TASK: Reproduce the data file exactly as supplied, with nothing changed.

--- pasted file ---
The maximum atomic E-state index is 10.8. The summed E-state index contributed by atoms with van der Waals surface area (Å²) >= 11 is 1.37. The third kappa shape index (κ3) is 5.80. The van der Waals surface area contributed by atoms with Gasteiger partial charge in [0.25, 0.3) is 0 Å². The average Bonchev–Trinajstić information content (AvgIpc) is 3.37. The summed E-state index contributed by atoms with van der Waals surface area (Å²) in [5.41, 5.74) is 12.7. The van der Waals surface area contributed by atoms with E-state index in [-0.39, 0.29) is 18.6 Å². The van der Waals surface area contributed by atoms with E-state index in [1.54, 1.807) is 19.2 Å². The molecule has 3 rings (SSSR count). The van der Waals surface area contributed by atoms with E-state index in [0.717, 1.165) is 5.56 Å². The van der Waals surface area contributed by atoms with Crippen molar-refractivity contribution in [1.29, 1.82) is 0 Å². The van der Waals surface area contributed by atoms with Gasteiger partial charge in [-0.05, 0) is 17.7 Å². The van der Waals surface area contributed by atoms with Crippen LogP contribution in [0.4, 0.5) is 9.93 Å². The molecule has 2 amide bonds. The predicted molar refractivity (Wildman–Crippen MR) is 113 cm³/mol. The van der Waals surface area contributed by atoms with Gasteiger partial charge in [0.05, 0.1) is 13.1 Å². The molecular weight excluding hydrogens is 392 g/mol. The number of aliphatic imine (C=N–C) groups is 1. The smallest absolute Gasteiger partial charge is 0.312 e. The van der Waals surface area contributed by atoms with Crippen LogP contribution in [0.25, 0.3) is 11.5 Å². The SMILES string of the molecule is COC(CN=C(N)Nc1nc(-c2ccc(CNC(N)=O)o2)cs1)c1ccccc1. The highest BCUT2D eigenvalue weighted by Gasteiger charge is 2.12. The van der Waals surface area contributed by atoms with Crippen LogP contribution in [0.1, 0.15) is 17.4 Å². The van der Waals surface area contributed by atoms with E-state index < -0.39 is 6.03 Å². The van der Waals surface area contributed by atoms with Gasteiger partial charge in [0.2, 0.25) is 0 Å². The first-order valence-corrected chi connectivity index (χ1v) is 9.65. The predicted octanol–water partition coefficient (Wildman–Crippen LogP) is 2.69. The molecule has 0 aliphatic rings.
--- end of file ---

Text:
The maximum atomic E-state index is 10.8. The summed E-state index contributed by atoms with van der Waals surface area (Å²) >= 11 is 1.37. The third kappa shape index (κ3) is 5.80. The van der Waals surface area contributed by atoms with Gasteiger partial charge in [0.25, 0.3) is 0 Å². The average Bonchev–Trinajstić information content (AvgIpc) is 3.37. The summed E-state index contributed by atoms with van der Waals surface area (Å²) in [5.41, 5.74) is 12.7. The van der Waals surface area contributed by atoms with E-state index in [-0.39, 0.29) is 18.6 Å². The van der Waals surface area contributed by atoms with E-state index in [1.54, 1.807) is 19.2 Å². The molecule has 3 rings (SSSR count). The van der Waals surface area contributed by atoms with E-state index in [0.717, 1.165) is 5.56 Å². The van der Waals surface area contributed by atoms with Crippen molar-refractivity contribution in [1.29, 1.82) is 0 Å². The van der Waals surface area contributed by atoms with Gasteiger partial charge in [-0.05, 0) is 17.7 Å². The van der Waals surface area contributed by atoms with Crippen LogP contribution in [0.4, 0.5) is 9.93 Å². The molecule has 2 amide bonds. The predicted molar refractivity (Wildman–Crippen MR) is 113 cm³/mol. The van der Waals surface area contributed by atoms with Gasteiger partial charge in [0.05, 0.1) is 13.1 Å². The molecular weight excluding hydrogens is 392 g/mol. The number of aliphatic imine (C=N–C) groups is 1. The smallest absolute Gasteiger partial charge is 0.312 e. The van der Waals surface area contributed by atoms with Crippen LogP contribution in [0.25, 0.3) is 11.5 Å². The SMILES string of the molecule is COC(CN=C(N)Nc1nc(-c2ccc(CNC(N)=O)o2)cs1)c1ccccc1. The highest BCUT2D eigenvalue weighted by Gasteiger charge is 2.12. The van der Waals surface area contributed by atoms with Crippen LogP contribution in [0.1, 0.15) is 17.4 Å². The van der Waals surface area contributed by atoms with E-state index < -0.39 is 6.03 Å². The van der Waals surface area contributed by atoms with Gasteiger partial charge in [0.2, 0.25) is 0 Å². The first-order valence-corrected chi connectivity index (χ1v) is 9.65. The predicted octanol–water partition coefficient (Wildman–Crippen LogP) is 2.69. The molecule has 0 aliphatic rings.